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20.09.2013 General News

IEA advises gov't to re-examine stance on CRC recommendations on NDPC

By Ghana l Myjoyonline.com | George Nyavor
IEA advises gov't to re-examine stance on CRC recommendations on NDPC
LISTEN SEP 20, 2013

The Institute of Economic Affairs (IEA) has asked government to reconsider its decision to reject key recommendations by the Constitutional Review Commission (CRC) on the National Development Planning Commission (NDPC).

At a workshop held in Accra on Wednesday September 19 to review the final report of the CRC, the IEA pointed out that the current provisions of the Constitution makes the composition of the NDPC "almost 90 per cent controlled by the government of the day". According to IEA, this adversely hinders the NDPC's functions.

These and other points were contained in a presentation made by Professor Stephen Adei, Professor of Economics at the Pentecost University, on the theme: "Towards a Long Term National Development Agenda for Ghana: The Role of the National Development Planning Commission" at the workshop.

Government has indicated in a white paper on the final report of the CRC that "the scope of the National Development Plan should be a matter of legislation and circumstances prevailing and not a function of constitutional prescription" - rejecting a CRC recommendation for NDPC's plans to be binding on all governments.

But participants at the workshop said an autonomous NDPC whose plans will be binding on governments should be the way forward.

Below are the full recommendations contained in Profesor Adei's presentation at IEA-organinsed workshop on Wednesday:

1. Modern development is "intentional and thinking intensive" and that no nation can develop without a well thought out plan and a strong and independent development think tank. In making the NDPC more independent, participants called for a change in the composition of the NDPC to include qualified persons from all sections of the Ghanaian society irrespective of their political association.

2. There should be a reconciliation of the positions of government and the CRC as far as the entrenching of the national development plan is concerned since both are not mutually exclusive.

3. National development plans must not only be entrenched and binding. Leaders must also have long term vision and commitment to ensure that development plans are implemented. In this regard, participants maintained that "Leadership is cause, everything else is effect".

4. Participants decried the frequent changes in plans and the huge financial loss that this imposes on the state. They recommended one broad national development plan for the nation and called on all political parties to tune their manifestoes in line with the long term plan.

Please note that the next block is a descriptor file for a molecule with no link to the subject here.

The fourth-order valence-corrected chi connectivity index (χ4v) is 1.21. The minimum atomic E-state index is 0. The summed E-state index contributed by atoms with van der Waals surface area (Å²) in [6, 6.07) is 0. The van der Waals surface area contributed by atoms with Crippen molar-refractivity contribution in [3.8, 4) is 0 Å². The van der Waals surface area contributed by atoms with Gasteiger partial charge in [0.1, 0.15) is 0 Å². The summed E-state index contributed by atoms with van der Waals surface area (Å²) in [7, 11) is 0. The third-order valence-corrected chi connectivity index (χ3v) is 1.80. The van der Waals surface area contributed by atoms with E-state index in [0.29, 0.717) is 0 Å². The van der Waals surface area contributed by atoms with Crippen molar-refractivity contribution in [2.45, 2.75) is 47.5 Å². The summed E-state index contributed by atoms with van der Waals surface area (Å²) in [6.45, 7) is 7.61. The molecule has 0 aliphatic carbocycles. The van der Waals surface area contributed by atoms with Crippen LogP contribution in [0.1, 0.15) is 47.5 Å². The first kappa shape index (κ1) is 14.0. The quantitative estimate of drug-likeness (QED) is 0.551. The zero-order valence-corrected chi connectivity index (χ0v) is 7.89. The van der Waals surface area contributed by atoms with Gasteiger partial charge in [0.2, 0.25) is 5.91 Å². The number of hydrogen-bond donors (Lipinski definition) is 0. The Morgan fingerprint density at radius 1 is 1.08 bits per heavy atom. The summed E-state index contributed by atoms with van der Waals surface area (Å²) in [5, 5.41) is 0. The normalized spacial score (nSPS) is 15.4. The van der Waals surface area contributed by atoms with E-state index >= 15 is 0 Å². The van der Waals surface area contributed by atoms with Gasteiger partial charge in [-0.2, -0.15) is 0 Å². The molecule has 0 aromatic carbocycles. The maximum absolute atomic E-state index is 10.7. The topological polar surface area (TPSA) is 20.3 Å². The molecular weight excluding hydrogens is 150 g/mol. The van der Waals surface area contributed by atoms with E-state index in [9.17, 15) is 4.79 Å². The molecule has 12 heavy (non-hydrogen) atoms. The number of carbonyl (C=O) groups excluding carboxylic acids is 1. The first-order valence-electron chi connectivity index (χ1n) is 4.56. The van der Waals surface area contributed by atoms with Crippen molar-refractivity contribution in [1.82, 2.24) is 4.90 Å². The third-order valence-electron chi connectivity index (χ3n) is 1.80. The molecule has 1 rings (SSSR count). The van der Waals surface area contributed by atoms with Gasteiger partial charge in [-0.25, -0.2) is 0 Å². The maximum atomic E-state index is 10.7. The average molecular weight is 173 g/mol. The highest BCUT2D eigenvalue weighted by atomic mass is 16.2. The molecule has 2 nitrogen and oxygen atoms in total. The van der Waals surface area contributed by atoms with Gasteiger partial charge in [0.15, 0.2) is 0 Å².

5. Development planning should be from the bottom to the top and the NDPC should play the role of facilitating the development of the long term plan that encapsulates the views and contributions of the ordinary people in order to ensure ownership of such development plans. To be able to effectively undertake and discharge its mandate, participants called on governments to adequately resource the NDPC and ensure a timeous release of funds to them.

6. Political leadership across board to eschew partisanship in matters of national interest and commit themselves to the long term development of the country in the interest of the citizens as a whole.

7. State institutions must be strengthened and be made resilient. To achieve this, persons appointed to state institutions must maintain their independence of thought and neutrality. They must be committed to the national cause irrespective of whoever appointed them.

8. Mass education of the ordinary people must be made a foremost priority in Ghana's development process. Without education, all efforts at national development will not yield the expected results and the people will not be in the position to hold their leaders accountable.

9. Finally, participants called on the Constitutional Review Implementation Committee to clarify the issues concerning a binding long term national plan to cabinet in order for the government to take a second look at its position on the CRC recommendations on national development planning.

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